[from L’Heure Bleue, or The Judy Poems]

To avoid Jack when he’s sad—
what he indulgently calls “the blues”—
I say, You’re catastrophizing again,

a word I learned from his therapist.
It’s part of the new cruelty.

Jack quote-unquotes Emerson:
Truth is shrill as a fife. I’m sure
Emerson hated women.

I’m unsure of the verb:
Have I wifed Jack
or is Jack wifing me?

I revive an old shirt
that shows off my clavicle.
Vanity is my last vanity,

and I reserve the right
to wear lipstick in the house
and smear it on the cups.

Here everything is admissible,
my silence as weaponry,
my too much perfume.

13 Notes on The End co-authored by Kathleen Rooney

When you get to the end of a story, they say, it should feel both surprising and inevitable, but mostly, it should feel like an end.

Twenty-five minutes of footage, unseen for 80 years—even if you rediscover it, the film won’t have an end.

I know now I never really loved you. Still, I didn’t want our love to end.

Everyone aims for the heart of the city, so I try to aim for where the city reaches its end.

Nothing happened “before” time began, and nothing will happen after it ends.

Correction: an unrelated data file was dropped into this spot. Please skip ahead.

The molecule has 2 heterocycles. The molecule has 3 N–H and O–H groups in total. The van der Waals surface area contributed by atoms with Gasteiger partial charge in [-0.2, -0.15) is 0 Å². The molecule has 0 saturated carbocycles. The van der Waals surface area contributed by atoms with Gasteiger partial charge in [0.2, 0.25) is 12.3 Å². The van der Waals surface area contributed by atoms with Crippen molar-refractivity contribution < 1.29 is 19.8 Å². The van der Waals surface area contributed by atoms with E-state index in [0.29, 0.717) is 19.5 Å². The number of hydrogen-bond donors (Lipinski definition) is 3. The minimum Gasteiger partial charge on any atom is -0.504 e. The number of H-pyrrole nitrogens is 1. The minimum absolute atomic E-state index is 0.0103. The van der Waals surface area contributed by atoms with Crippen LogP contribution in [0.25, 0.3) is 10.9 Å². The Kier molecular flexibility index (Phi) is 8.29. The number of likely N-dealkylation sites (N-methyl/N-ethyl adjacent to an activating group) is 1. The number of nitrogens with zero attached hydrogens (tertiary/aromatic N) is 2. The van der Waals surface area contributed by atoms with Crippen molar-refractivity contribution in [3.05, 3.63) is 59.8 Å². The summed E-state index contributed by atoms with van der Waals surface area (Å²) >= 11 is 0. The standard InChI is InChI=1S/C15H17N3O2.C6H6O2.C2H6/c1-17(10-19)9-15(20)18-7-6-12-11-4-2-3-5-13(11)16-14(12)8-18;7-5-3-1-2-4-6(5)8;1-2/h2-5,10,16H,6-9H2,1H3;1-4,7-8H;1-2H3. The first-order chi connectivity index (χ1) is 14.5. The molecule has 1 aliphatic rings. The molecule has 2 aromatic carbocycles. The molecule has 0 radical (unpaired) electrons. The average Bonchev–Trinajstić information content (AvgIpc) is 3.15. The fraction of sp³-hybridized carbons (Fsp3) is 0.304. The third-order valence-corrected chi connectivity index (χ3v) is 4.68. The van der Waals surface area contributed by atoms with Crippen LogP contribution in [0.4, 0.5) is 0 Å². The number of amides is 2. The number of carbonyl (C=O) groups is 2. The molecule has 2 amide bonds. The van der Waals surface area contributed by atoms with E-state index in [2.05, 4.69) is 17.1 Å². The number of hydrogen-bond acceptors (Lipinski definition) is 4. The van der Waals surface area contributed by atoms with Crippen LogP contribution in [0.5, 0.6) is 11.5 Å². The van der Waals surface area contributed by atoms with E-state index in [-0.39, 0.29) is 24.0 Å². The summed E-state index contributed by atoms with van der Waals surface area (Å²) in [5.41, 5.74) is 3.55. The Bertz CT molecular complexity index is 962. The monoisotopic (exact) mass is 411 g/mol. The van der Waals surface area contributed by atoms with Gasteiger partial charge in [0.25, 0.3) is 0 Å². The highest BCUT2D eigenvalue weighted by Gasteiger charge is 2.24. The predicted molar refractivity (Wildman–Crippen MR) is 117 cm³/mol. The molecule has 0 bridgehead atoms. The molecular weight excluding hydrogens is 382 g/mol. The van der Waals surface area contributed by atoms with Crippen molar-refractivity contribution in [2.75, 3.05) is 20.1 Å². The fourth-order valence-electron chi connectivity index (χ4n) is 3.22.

Sometimes I wish I lived infinity miles away from all other human beings, at the end of a road that was literally never-ending.

As your editor, I don’t like your book, but I do want to know how it ends.

I bought you a present wrapped in silver paper, wrapped in brown paper, wrapped in tissue paper, wrapped in—you see where this is going? It doesn’t end.

You’re only scared of death because—and this isn’t very Buddhist—you think of death as the end.

You could launch a new technology and change the world forever, except maybe a new change would take place and the change you wrought would end.

This is the end, my friends. But I’m hoping we can still be friends.

Turning on all the lights in the apartment can be a wasteful comfort, but one day we’ll run out of electricity and even that comfort will end.

If everything is determined, then it might as well happen backwards, which means this isn’t really the end.


Elisa Gabbert is the author of The Self Unstable (Black Ocean) and The French Exit (Birds LLC). Follow her on Twitter at @egabbert.

Kathleen Rooney is a founding editor of Rose Metal Press and a founding member of Poems While You Wait. Her most recent book is the novel O, Democracy!. Follow her @KathleenMRooney.


:: more from this issue ::

Silver and Song

Rijn Collins



Bench

Paul Guest



Sticky Notes

Eric Hawthorn



Icarus: looking back

Pratyusha Prakash



Diminishing Catholocism

Nonnie Augustine



Two Poems

Elisa Gabbert